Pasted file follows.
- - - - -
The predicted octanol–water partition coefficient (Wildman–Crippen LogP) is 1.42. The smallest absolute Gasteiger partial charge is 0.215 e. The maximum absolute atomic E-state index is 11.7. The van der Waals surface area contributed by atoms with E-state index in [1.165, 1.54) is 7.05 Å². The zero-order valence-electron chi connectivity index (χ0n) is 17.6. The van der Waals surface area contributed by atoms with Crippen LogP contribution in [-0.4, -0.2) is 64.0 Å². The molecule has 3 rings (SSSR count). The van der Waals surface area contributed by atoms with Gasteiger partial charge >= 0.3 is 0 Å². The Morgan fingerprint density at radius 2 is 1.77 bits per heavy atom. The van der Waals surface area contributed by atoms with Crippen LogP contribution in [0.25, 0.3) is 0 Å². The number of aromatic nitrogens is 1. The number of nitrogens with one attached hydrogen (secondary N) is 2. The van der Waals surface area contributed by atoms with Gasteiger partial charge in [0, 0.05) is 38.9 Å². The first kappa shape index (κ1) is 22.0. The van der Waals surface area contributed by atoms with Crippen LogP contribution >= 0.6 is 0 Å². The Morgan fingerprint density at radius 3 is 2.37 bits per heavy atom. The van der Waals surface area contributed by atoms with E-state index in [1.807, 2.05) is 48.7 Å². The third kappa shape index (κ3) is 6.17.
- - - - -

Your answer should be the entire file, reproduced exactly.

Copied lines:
The predicted octanol–water partition coefficient (Wildman–Crippen LogP) is 1.42. The smallest absolute Gasteiger partial charge is 0.215 e. The maximum absolute atomic E-state index is 11.7. The van der Waals surface area contributed by atoms with E-state index in [1.165, 1.54) is 7.05 Å². The zero-order valence-electron chi connectivity index (χ0n) is 17.6. The van der Waals surface area contributed by atoms with Crippen LogP contribution in [-0.4, -0.2) is 64.0 Å². The molecule has 3 rings (SSSR count). The van der Waals surface area contributed by atoms with Gasteiger partial charge >= 0.3 is 0 Å². The Morgan fingerprint density at radius 2 is 1.77 bits per heavy atom. The van der Waals surface area contributed by atoms with Crippen LogP contribution in [0.25, 0.3) is 0 Å². The number of aromatic nitrogens is 1. The number of nitrogens with one attached hydrogen (secondary N) is 2. The van der Waals surface area contributed by atoms with Gasteiger partial charge in [0, 0.05) is 38.9 Å². The first kappa shape index (κ1) is 22.0. The van der Waals surface area contributed by atoms with Crippen LogP contribution >= 0.6 is 0 Å². The Morgan fingerprint density at radius 3 is 2.37 bits per heavy atom. The van der Waals surface area contributed by atoms with E-state index in [1.807, 2.05) is 48.7 Å². The third kappa shape index (κ3) is 6.17.